Enhancing IoT Security: 3 Simple Steps
By Kwang Edeker - January 15, 2019
“These things are good things!” said The Cat In The Hat, releasing Thing 1 and Thing 2 from their box. Sally and her brother weren’t prepared for the mess those Things made of their home on that cold, rainy day.
Do you know the potential that smart devices, wearables, thermostats, doorbells, and webcams have to disrupt your business and your bottom line? Do you have the time, money, and resources to lock your Things back up in their box and get to cleaning the mess, like The Cat In The Hat? No. You’re using your “things.” You want them, need them, and (like it or not) you’ll be getting more.
What is The Internet of Things (IoT)?
A simple definition of the IoT is: anything that connects to the internet that collects and shares data (minus computers, phones, routers, tablets etc.). IoT devices have changed how we live and work. The consumer market is full of them. Big Business and Industry have them in the form of intelligent transport systems, smart electric grids, and data-driven systems built into the infrastructure of our cities.
According to SAS, “The IoT is more than just a convenience for consumers. It offers new sources of data and business operating models that can boost productivity in a variety of industries.” Gartner estimates that by 2020, 20 billion devices will be connected worldwide, with 40% deployed in enterprise. Surprisingly, many of them lack basic IoT security features and that allows for the exploitation of vulnerable devices.
Have You Been Hacked? Probably.
Hackers know that IoT security is not the main concern of manufacturers. Unaddressed vulnerabilities create openings for cyber-attacks that install ransomware, malware, invade your privacy, and launch secondary attacks (DDoS) on other organizations. They are inside, watching and waiting for useful information to capitalize on.
Many small business owners don’t believe they’ll be hacked. Not true. One survey found that nearly 14 million small businesses in the United States have experienced a security breach. Why? Small businesses have data. IoT devices collect data, and some may offer backdoor access to your network. Data is a valuable commodity. IoT devices increase your data footprint and your security risk. So what can you do to mitigate your risk?
3 Simple Steps
- Choose a reputable vendor when purchasing IoT devices. Cost is a major factor in many purchasing decisions. Look for reputable vendors when choosing your IoT devices. They sometimes cost more, but their reputation depends on how well their product performs and the security it provides the end-user. Remember, you are also paying for peace of mind. Is a potential security risk worth the initial cost savings?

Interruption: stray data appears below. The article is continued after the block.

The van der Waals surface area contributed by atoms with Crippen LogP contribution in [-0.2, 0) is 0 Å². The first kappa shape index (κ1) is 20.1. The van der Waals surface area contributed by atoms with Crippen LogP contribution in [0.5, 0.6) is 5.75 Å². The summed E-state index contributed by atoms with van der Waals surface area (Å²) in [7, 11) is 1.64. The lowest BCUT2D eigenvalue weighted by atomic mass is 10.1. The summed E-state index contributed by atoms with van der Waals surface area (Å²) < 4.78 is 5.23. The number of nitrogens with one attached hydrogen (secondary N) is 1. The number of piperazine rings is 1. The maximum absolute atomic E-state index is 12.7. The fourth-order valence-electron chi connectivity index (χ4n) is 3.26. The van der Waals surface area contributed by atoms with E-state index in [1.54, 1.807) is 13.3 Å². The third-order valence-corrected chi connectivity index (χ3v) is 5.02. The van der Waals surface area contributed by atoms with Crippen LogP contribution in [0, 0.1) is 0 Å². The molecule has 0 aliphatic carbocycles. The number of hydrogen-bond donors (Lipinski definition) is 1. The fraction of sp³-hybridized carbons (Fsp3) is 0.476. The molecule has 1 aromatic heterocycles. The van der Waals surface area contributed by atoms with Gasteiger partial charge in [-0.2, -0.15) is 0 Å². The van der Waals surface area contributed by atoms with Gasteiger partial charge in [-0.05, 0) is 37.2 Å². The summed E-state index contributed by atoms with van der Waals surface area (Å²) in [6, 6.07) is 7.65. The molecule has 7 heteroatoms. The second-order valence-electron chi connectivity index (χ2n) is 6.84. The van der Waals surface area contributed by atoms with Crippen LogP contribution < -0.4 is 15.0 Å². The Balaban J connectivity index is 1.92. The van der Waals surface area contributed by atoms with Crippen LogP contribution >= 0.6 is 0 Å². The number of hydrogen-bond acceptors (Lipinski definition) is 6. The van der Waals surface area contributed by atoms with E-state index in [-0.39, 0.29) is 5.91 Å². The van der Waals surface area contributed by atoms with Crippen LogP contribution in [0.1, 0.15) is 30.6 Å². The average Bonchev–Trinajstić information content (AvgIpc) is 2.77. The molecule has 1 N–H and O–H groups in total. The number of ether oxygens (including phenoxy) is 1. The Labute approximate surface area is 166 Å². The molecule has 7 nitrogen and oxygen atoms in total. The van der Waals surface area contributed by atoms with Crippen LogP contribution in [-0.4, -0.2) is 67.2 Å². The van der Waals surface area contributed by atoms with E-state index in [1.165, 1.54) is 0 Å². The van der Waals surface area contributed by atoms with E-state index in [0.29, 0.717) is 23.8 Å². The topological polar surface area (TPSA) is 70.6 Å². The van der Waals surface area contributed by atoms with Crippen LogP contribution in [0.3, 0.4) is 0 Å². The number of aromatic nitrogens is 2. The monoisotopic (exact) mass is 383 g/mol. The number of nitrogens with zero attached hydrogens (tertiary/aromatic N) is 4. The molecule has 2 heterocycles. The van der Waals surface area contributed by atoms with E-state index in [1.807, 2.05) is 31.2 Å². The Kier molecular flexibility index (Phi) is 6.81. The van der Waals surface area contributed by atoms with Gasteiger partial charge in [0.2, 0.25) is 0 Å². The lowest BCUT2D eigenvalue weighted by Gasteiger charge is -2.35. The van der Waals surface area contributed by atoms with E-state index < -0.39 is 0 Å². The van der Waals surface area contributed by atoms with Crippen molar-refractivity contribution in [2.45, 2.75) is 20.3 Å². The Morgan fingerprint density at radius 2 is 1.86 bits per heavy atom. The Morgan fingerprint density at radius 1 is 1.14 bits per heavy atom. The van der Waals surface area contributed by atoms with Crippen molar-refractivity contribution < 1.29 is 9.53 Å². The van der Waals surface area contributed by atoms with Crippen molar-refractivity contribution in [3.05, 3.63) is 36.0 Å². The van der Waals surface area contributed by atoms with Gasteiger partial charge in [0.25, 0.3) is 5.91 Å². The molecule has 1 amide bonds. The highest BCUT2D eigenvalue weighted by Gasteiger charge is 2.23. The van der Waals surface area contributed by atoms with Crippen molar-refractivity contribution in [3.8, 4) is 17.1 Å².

- Update default passwords. Many IoT devices have weak, non-existent, or publicly available default passwords. In fact, California recently passed a law (Senate Bill No. 327) banning the use of default passwords on IoT devices effective in 2020. Verify device-installed security measures and determine if you have the ability to update the existing password.
- Keep your software and firmware updated. Is it even updatable? If it is, some manufacturers push updates to their products as a background task, not fixing security holes until they have already been exploited. Others leave it up to the end-user. Check the documentation and/or the manufacturer website to see what end-user configurable options are available.
“Devices that cannot have their software, passwords, or firmware updated should never be implemented.”-PC Magazine
“These Things Are Good Things.” Right?
Strategic integration and deployment of IoT within your organization can lead to increased productivity, customer satisfaction, and overall cost savings. But as technology becomes more critical to your business, it can also become more complicated.
Take time to fully understand the capabilities and vulnerabilities of your IoT devices and manage your security risks. Whenever possible these devices should be behind your network’s firewall, enhancing your network security and reducing the chances of compromise. The internet contains a wealth of information to help guide your IoT implementation decisions, or consider partnering with a Managed IT Service Provider whose knowledge and expertise will save you time, money, and resources as your Internet of Things grows. After all, your business is worth it.